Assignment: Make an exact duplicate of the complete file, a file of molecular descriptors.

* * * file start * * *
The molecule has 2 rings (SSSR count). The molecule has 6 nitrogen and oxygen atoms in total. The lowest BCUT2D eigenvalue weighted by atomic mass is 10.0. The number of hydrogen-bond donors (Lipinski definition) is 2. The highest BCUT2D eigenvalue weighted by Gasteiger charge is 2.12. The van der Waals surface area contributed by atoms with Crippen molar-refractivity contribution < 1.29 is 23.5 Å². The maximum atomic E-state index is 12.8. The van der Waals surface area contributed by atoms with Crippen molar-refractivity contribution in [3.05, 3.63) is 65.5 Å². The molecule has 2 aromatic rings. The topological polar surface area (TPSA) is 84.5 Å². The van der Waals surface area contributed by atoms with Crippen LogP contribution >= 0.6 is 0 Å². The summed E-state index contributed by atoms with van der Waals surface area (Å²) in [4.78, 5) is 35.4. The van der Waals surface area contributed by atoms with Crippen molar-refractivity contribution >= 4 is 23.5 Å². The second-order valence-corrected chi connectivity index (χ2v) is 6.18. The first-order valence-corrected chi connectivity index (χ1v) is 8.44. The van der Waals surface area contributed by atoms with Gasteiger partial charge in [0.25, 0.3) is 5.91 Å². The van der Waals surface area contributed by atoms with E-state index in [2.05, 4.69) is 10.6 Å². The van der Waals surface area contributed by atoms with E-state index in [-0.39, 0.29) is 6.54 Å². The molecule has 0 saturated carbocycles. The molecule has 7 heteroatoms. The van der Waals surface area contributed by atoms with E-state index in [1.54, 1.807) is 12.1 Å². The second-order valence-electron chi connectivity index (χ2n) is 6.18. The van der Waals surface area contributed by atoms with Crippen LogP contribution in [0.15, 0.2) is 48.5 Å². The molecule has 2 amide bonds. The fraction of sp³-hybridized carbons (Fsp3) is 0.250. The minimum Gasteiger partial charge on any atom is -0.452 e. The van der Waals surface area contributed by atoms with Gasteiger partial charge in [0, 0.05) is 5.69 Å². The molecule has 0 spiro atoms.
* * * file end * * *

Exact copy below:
The molecule has 2 rings (SSSR count). The molecule has 6 nitrogen and oxygen atoms in total. The lowest BCUT2D eigenvalue weighted by atomic mass is 10.0. The number of hydrogen-bond donors (Lipinski definition) is 2. The highest BCUT2D eigenvalue weighted by Gasteiger charge is 2.12. The van der Waals surface area contributed by atoms with Crippen molar-refractivity contribution < 1.29 is 23.5 Å². The maximum atomic E-state index is 12.8. The van der Waals surface area contributed by atoms with Crippen molar-refractivity contribution in [3.05, 3.63) is 65.5 Å². The molecule has 2 aromatic rings. The topological polar surface area (TPSA) is 84.5 Å². The van der Waals surface area contributed by atoms with Crippen LogP contribution >= 0.6 is 0 Å². The summed E-state index contributed by atoms with van der Waals surface area (Å²) in [4.78, 5) is 35.4. The van der Waals surface area contributed by atoms with Crippen molar-refractivity contribution >= 4 is 23.5 Å². The second-order valence-corrected chi connectivity index (χ2v) is 6.18. The first-order valence-corrected chi connectivity index (χ1v) is 8.44. The van der Waals surface area contributed by atoms with Gasteiger partial charge in [0.25, 0.3) is 5.91 Å². The van der Waals surface area contributed by atoms with E-state index in [2.05, 4.69) is 10.6 Å². The van der Waals surface area contributed by atoms with E-state index in [-0.39, 0.29) is 6.54 Å². The molecule has 0 saturated carbocycles. The molecule has 7 heteroatoms. The van der Waals surface area contributed by atoms with E-state index in [1.54, 1.807) is 12.1 Å². The second-order valence-electron chi connectivity index (χ2n) is 6.18. The van der Waals surface area contributed by atoms with Crippen LogP contribution in [0.15, 0.2) is 48.5 Å². The molecule has 2 amide bonds. The fraction of sp³-hybridized carbons (Fsp3) is 0.250. The minimum Gasteiger partial charge on any atom is -0.452 e. The van der Waals surface area contributed by atoms with Gasteiger partial charge in [0, 0.05) is 5.69 Å². The molecule has 0 spiro atoms.